If you buy one, don’t forget to adjust the knob.

New Year’s is the season for fukubukuro lucky bags in Japan. These are collections of goods often sold at a large discount and occasionally with the contents unknown. Of course, it isn’t New Year’s anymore so our writer Masanuki Sunakoma was surprised to find a lucky bag delivered to his door. This wasn’t just any lucky bag, however, it was the worst lucky bag Amazon Japan had to offer according to customer reviews.

The New Year Lucky Bag, Gift Box, Good Luck Gift, Amazon Returns Appliances, etc – wherein “etc” is part of the name and not me being lazy – normally sells for 4,450 yen ($30) and while its contents are unknown the promise of “appliances” and pictures of game consoles, cameras, laptops, VR sets, and more high-end goods on the Amazon page are very enticing.

However, this product also has a unanimous rock-bottom one-star rating with reviews such as “This is the worst product,” “too cruel,” and “I learned a lesson in unscrupulous business.” While those are very concerning, Masanuki wondered if these weren’t just sour grapes from the ones who lost the gamble of this potentially lucrative bag of luck.

The only way to find out was to buy one, and as luck would have it, it was on sale for only 2,200 yen (US$15). In general, even the contents of a “bad” fukubukuro are at least worth the price paid for it, which means this would have to be a truly abysmal bag to not even be worth that much.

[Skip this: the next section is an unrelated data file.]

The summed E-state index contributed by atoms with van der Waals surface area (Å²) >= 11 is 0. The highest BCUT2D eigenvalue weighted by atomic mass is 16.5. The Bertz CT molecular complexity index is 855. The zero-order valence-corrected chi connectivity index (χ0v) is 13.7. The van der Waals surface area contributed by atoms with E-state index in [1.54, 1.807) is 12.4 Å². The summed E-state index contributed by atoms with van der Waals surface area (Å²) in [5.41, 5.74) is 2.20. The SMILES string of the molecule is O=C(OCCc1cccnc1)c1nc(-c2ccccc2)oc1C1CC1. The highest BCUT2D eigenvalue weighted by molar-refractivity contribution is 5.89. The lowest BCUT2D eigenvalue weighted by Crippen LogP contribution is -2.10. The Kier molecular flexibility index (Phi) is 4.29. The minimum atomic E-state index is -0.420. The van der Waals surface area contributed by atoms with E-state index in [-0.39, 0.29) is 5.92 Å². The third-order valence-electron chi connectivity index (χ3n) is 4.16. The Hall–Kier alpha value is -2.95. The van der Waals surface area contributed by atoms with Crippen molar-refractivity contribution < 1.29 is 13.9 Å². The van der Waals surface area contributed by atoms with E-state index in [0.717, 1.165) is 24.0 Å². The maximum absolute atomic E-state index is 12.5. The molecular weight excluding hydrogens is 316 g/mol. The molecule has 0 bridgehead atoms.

So, Masanuki opened his delivery with a cautious optimism…

First, he pulled out a “high quality” USB cable, though the package’s use of Comic Sans didn’t exactly scream “quality.” Still, USB cables tend to be handy things to have around.

Next, is a wireless headset that also boasts voice controls. At first, this looked relatively impressive, but a quick internet search found that this particular earphone sells for between 200 and 500 yen (US$1.30 – $3.40).

Then there was a USB-powered light, which will definitely come in handy the next time Masanuki has to light up something within three inches of a USB port.

There was also a USB MicroSD memory card reader in a sassy hot mauve.

A cigarette lighter USB charger was also included in this haul.

Fukubukuro usually have a centerpiece item and perhaps the one for this lucky bag was the Christmas-themed Projection Flashlight, which displays festive scenes on the surface of your choice.

Masanuki decided to try this item out with the hope it would help his visual development and logical thinking.

First, he slid one of the image cartridges into the slot.

Then he turned on the light.

He took it into a dark room and…

He could kind of make out old St. Nick.

The next image was… Charlie Brown and a cat?

Try as he might, Masanuki just couldn’t get any of the images to project clearly.

It wasn’t until he moved the flashlight right up to the wall that an image appeared.

Masanuki: “Oh!”

Holding the light within an inch of the wall revealed a parade of adorable animals.

Masanuki: “Now, I get it…”

Masanuki: “I don’t need this at all!”

Our writer also looked up this product to learn more about this product and found that it sells for about 100 yen on the ultra-cheap e-commerce site Temu.

In this product’s defense, Masanuki understandably overlooked the English instructions on the box to “adjust the knob” to focus the image. This seems to be a common problem too as even the promotional image above shows little curvy arrows to help people figure out how to get it to work.

Nevertheless, when all was said and done, he had received about 1,000 yen ($6.75) worth of items in this lucky box. This means that even at 50 percent off, this purchase was still a huge rip-off and this is probably deserving its horrible reviews.

That’s not to say it’s impossible to get lucky and win a nice piece of electronics, but you’re probably better off trying your luck with something more trustworthy, like those sketchy capsule machines.

Related: Amazon Japan/New Year Lucky Bag, Gift Box, Good Luck Gift, Amazon Returns Appliances, etc
Photos ©SoraNews24
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